Presented by: Tucker Miller, III
Mississippi Consultant, Miller Entomological Services, Inc.

Miller will discuss the BG 3 varieties he tested the past year, including three Delta Pine varieties: 2012, 2020 and 2038; two Phytogen: 400 and 390; Nexgen 4936 and Stoneville 4990. He will give a description of how they performed. He also will provide some options to use in place of Dicamba in case farmers lose that treatment. That includes planting Phytogen’s Enlist cotton and using 2-4,d or go back to the old way of planting cotton by using cultivation and Liberty. He also plans to discuss some diseases he’s had to combat this year including bacterial blight and a little target spot.
Though he’s been consulting for the past 48 years, he first began checking cotton at age 15, making it 50 years he’s been in the field. Today, he consults on 25,000 acres of cotton, 5,000 acres each of soybeans and corn, as well as 1,000 acres each of peanuts and vegetables. He grew up on a farm where cotton, soybeans and rice were raised; on his own 2,000 acres, he raises soybeans, wheat and corn, but also raises cotton some years.

Potential of UAS-Based Multispectral Imagery for In-Season Nitrogen Management in Cotton

Presented by: Dr. Simerjeet Virk
Assistant Professor & Precision Ag Specialist, University of Georgia

Latest availability and integration of high-resolution multispectral sensors on unmanned aerial systems have expanded the capabilities for time-sensitive and rapid data collection over large fields in the season. Cotton nitrogen management in the season can have a significant impact on the crop growth and subsequent lint yield. This study investigated the potential of multispectral imagery-collected using an unmanned aerial system-for estimating nitrogen status in cotton during the growing season, with a goal of developing correlations that can be used to detect and address in-season Nitrogen variability in cotton.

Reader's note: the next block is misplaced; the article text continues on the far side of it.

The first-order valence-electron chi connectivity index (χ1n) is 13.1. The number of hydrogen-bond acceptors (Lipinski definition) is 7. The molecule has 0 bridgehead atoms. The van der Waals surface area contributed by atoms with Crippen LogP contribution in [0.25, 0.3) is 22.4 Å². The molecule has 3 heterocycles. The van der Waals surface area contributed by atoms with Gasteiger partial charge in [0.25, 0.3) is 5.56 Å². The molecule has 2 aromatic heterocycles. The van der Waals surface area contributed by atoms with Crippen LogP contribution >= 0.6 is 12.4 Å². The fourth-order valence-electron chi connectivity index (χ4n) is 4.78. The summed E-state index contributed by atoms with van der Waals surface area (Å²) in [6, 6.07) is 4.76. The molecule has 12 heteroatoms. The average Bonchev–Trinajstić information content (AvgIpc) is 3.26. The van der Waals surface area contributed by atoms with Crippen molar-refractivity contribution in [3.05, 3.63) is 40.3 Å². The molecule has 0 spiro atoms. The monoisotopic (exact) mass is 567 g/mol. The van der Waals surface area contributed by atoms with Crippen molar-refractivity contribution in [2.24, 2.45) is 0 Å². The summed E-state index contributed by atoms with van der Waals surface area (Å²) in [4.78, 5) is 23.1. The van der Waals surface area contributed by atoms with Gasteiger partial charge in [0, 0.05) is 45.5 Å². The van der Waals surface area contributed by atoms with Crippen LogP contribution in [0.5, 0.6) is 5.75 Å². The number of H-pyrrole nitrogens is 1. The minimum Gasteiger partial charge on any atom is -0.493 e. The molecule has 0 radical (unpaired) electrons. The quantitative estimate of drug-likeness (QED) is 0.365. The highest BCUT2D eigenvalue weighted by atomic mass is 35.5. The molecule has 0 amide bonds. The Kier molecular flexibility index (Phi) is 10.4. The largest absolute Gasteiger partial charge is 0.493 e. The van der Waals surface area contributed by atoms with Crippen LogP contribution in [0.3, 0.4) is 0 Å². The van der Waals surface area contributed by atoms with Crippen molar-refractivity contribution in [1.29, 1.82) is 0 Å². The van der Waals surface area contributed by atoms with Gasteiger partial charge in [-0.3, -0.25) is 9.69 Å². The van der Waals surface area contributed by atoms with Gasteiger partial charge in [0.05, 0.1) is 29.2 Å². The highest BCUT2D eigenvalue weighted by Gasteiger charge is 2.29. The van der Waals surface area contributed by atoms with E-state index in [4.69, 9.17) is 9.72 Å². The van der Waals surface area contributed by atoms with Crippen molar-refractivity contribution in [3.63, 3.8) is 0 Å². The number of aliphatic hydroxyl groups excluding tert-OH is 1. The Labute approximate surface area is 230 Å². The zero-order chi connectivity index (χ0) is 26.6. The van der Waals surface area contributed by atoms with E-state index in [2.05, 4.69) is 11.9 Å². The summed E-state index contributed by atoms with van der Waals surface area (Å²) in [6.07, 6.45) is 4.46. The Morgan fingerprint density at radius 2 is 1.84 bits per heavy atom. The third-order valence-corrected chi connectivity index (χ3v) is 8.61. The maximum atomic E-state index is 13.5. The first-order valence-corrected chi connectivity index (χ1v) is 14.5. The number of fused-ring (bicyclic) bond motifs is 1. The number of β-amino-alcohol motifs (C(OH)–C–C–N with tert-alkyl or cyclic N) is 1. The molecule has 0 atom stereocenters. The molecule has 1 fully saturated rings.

Lessons in Soil Health from On-Farm Demonstrations and Cotton Scouting

Presented by: Matt Fryer
Instructor – Soil Science, University of Arkansas Systems Division of Agriculture Cooperative Extension Service

Presented by: Craig Shelton
Certified Crop Advisor, Natural State Crop Consulting

Matt Fryer -The term soil health is vast and includes production practices like no-till and cover crops. On-farm demonstrations were implemented at 20 sites comparing cover crops and no-till to conventional production practices. Components of comparison include: bulk density, aggregate stability, soil nematode populations, in-season moisture sensor data, water infiltration rates, yield, and economics.
Craig Shelton -Many years of crop consulting experience has led Natural State Crop Consulting to advise toward no-till production practices and the use of cover crops. There are challenges and benefits, but the benefits are apparent by the reduction of inputs and overall profitability on a large scale.

Update on aphid vectors, virus spread and management of Cotton leafroll dwarf virus (CLRDV) in the U.S.

Presented by: Dr. Alana Jacobson
Associate Professor of Entomology, Auburn University

Cotton leafroll dwarf disease (CLRDD), caused by Cotton leafroll dwarf virus (CLRDV), is an emerging aphid-transmitted virus in the U.S. Symptoms of this new disease include crinkling, cupping, thickening of leaves, reddening of leaf veins and petioles, dwarfing of the plant, reduced boll set, swollen and brittle stems, accentuated verticality and decreased yields. Results of research conducted in 2019-2020 will be presented to highlight what has been learned about virus spread by aphids, and the effectiveness of management strategies on reducing virus incidence and yield loss associated with this virus.

Management of Cotton Aphid and Implications for CLRDV

Presented by: Phillip Roberts
Professor and Extension Entomologist – Cotton, University of Georgia

Cotton aphid infest a high percentage of cotton acreage in the Southeast and is a potential pest of cotton in the region. The recent detection of Cotton leafroll dwarf virus (CLRDV) which transmitted by cotton aphid necessitates further investigation into the biology and ecology of cotton aphid in cotton production systems. Additionally, field trials investigated the influence of cotton aphid management on CLRDV incidence.

Improving Cotton Sustainability: Pilot Program to Demonstrate Implementation and Benefits of the US Cotton Trust Protocol and Better Cotton Initiative (BCI) Better Cotton Program

Presented by: Dr. Bill Robertson
Professor, Cotton Extension Agronomist, University of Arkansas System Division of Agriculture, Newport Extension Center

Presented by: Dr. Jesse Daystar
Vice President & Chief Sustainability Officer, Cotton Incorporated

Presented by: Karen Wynne
US Program Coordinator, Better Cotton Initiative